Associated with this is the issue of quality control for cannabis plants grown for personal use. The Minister says that the new Cannabis Regulatory Authority will set quality standards as to potency and risk for manufactured products to protect the public safety. That is a good and sensible move, to be applauded, but how will the same standards be applied to plants grown at home? Unless the origin of every single plant grown at home is checked and verified, which is absolutely impossible to achieve, there can be no guarantee on this score.
Our drug laws are past their use-by date. Significant change is required, and the referendum process provides the opportunity to initiate that. But the heavy weather the government has gone through so far raises concerns that this could be yet another instance where its bold plans fall down on the implementation details.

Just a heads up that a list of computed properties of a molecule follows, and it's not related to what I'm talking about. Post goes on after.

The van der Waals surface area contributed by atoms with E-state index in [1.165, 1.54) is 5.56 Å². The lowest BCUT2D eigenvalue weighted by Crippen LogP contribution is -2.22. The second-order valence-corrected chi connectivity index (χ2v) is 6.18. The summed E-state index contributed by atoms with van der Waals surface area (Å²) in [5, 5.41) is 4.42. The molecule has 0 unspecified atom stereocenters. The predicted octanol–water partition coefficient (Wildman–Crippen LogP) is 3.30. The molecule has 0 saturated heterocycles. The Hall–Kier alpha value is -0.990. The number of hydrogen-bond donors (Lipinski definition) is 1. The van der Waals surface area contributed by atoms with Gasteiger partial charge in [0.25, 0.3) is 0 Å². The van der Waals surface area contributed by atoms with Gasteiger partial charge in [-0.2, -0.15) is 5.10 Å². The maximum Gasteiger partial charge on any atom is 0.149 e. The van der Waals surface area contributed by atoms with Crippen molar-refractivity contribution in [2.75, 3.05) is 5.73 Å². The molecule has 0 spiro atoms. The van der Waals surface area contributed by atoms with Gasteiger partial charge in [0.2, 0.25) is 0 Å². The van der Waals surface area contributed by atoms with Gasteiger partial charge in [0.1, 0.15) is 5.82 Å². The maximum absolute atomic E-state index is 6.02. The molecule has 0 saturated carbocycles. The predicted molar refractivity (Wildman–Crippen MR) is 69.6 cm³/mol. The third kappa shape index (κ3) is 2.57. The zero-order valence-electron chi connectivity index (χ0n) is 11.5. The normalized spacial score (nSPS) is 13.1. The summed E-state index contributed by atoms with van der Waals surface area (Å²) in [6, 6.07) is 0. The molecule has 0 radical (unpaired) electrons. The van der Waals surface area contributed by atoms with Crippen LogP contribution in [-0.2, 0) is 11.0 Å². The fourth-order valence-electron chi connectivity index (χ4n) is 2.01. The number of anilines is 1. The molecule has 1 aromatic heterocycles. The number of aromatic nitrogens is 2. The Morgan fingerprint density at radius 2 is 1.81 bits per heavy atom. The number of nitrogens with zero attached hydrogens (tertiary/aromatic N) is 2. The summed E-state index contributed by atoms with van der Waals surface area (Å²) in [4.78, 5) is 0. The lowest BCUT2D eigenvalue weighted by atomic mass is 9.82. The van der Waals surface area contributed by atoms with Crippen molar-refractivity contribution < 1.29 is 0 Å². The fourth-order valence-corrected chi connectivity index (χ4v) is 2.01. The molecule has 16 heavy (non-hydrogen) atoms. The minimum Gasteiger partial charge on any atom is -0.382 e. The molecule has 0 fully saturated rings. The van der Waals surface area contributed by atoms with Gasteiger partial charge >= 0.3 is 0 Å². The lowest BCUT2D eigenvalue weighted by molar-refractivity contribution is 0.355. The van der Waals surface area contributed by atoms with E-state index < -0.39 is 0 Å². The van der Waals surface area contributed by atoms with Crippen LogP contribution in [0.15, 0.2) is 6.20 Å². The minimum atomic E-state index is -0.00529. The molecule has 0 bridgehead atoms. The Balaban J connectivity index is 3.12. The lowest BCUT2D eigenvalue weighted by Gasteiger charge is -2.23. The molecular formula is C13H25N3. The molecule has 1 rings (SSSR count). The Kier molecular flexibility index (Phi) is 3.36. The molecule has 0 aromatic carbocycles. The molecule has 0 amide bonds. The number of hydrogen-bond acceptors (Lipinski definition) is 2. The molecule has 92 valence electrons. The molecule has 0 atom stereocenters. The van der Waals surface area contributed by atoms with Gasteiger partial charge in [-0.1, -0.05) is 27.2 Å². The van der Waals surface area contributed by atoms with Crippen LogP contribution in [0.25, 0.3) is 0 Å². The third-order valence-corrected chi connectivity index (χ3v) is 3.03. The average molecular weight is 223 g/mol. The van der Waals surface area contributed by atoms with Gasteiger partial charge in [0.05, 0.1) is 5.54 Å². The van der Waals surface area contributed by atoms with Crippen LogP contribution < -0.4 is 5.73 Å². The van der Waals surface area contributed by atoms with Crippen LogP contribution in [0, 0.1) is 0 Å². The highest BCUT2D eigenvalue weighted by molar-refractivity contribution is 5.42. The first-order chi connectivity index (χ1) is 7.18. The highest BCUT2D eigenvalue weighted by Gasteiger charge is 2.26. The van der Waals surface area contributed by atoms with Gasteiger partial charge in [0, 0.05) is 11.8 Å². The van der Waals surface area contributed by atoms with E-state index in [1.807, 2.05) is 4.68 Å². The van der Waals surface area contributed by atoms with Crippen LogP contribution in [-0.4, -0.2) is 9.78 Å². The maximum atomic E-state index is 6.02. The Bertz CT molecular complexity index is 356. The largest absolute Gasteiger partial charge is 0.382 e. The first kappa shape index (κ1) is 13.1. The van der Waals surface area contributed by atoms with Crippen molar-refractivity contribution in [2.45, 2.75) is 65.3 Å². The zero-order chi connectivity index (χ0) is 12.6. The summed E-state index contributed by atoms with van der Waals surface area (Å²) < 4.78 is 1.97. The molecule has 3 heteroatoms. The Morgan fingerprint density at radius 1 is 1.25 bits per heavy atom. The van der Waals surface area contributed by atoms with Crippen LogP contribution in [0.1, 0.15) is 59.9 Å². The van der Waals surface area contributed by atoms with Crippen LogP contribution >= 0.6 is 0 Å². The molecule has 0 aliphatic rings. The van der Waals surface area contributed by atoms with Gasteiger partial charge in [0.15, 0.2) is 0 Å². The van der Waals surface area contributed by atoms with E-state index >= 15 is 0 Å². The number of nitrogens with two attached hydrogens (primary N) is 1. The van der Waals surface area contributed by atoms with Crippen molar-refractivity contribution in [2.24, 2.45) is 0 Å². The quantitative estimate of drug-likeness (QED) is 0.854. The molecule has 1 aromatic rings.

It seems to be placing all its hopes on the referendum passing. But what if it does not? We also need to know what the government’s plans are should the referendum fail. Will, the current unsatisfactory situation be allowed to just drift on; or, does the government have something else altogether in mind? Whatever, the public needs to know both sides of the equation, so that it can weigh up all the options and make a balanced decision, come the referendum.

The government deserves credit for taking a serious approach to the issue and seeking to engage the public in its resolution. However, its ponderous approach so far means there can as yet sadly be only limited confidence that it will succeed.



Wednesday, 27 November 2019



All of those institutions, while not perfect, have been hailed in international fora as positive and forward-thinking developments, and variations of them have been adopted by a number of countries, based on the New Zealand model and its experiences. Add to that the progress made during the term of the last National-led administration on Treaty of Waitangi settlements, and the National Party can boast a pretty satisfactory record as a humane and compassionate, if somewhat cautious, judicial reformer.